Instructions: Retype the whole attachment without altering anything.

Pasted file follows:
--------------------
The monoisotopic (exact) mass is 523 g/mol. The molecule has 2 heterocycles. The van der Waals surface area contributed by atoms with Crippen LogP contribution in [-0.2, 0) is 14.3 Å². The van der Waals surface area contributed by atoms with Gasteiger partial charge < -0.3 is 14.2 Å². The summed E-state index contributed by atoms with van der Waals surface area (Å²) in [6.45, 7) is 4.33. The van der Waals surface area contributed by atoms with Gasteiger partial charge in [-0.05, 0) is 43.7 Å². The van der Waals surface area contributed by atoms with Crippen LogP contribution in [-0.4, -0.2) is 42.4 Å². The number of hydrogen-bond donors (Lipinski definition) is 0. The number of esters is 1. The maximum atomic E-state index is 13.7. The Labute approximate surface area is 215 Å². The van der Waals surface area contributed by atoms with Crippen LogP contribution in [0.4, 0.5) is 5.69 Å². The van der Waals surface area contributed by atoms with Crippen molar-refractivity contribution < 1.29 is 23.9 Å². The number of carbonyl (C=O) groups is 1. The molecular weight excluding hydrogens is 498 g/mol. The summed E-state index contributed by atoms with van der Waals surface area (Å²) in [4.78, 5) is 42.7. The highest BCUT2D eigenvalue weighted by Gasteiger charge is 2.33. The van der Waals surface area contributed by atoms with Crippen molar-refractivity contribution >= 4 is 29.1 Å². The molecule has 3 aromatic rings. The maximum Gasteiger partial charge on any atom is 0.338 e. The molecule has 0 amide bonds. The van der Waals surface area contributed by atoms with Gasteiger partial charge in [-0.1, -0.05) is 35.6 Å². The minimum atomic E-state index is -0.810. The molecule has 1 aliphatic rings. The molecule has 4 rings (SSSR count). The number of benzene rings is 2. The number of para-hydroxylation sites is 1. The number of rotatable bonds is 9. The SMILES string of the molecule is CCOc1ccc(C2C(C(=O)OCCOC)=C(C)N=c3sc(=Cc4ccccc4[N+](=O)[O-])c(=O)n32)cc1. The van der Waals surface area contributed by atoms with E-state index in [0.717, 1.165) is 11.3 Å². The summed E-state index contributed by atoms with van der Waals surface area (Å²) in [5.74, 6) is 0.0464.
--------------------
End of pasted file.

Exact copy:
The monoisotopic (exact) mass is 523 g/mol. The molecule has 2 heterocycles. The van der Waals surface area contributed by atoms with Crippen LogP contribution in [-0.2, 0) is 14.3 Å². The van der Waals surface area contributed by atoms with Gasteiger partial charge < -0.3 is 14.2 Å². The summed E-state index contributed by atoms with van der Waals surface area (Å²) in [6.45, 7) is 4.33. The van der Waals surface area contributed by atoms with Gasteiger partial charge in [-0.05, 0) is 43.7 Å². The van der Waals surface area contributed by atoms with Crippen LogP contribution in [-0.4, -0.2) is 42.4 Å². The number of hydrogen-bond donors (Lipinski definition) is 0. The number of esters is 1. The maximum atomic E-state index is 13.7. The Labute approximate surface area is 215 Å². The van der Waals surface area contributed by atoms with Crippen LogP contribution in [0.4, 0.5) is 5.69 Å². The van der Waals surface area contributed by atoms with Crippen molar-refractivity contribution < 1.29 is 23.9 Å². The number of carbonyl (C=O) groups is 1. The molecular weight excluding hydrogens is 498 g/mol. The summed E-state index contributed by atoms with van der Waals surface area (Å²) in [4.78, 5) is 42.7. The highest BCUT2D eigenvalue weighted by Gasteiger charge is 2.33. The van der Waals surface area contributed by atoms with Crippen molar-refractivity contribution >= 4 is 29.1 Å². The molecule has 3 aromatic rings. The maximum Gasteiger partial charge on any atom is 0.338 e. The molecule has 0 amide bonds. The van der Waals surface area contributed by atoms with Gasteiger partial charge in [-0.1, -0.05) is 35.6 Å². The minimum atomic E-state index is -0.810. The molecule has 1 aliphatic rings. The molecule has 4 rings (SSSR count). The number of benzene rings is 2. The number of para-hydroxylation sites is 1. The number of rotatable bonds is 9. The SMILES string of the molecule is CCOc1ccc(C2C(C(=O)OCCOC)=C(C)N=c3sc(=Cc4ccccc4[N+](=O)[O-])c(=O)n32)cc1. The van der Waals surface area contributed by atoms with E-state index in [0.717, 1.165) is 11.3 Å². The summed E-state index contributed by atoms with van der Waals surface area (Å²) in [5.74, 6) is 0.0464.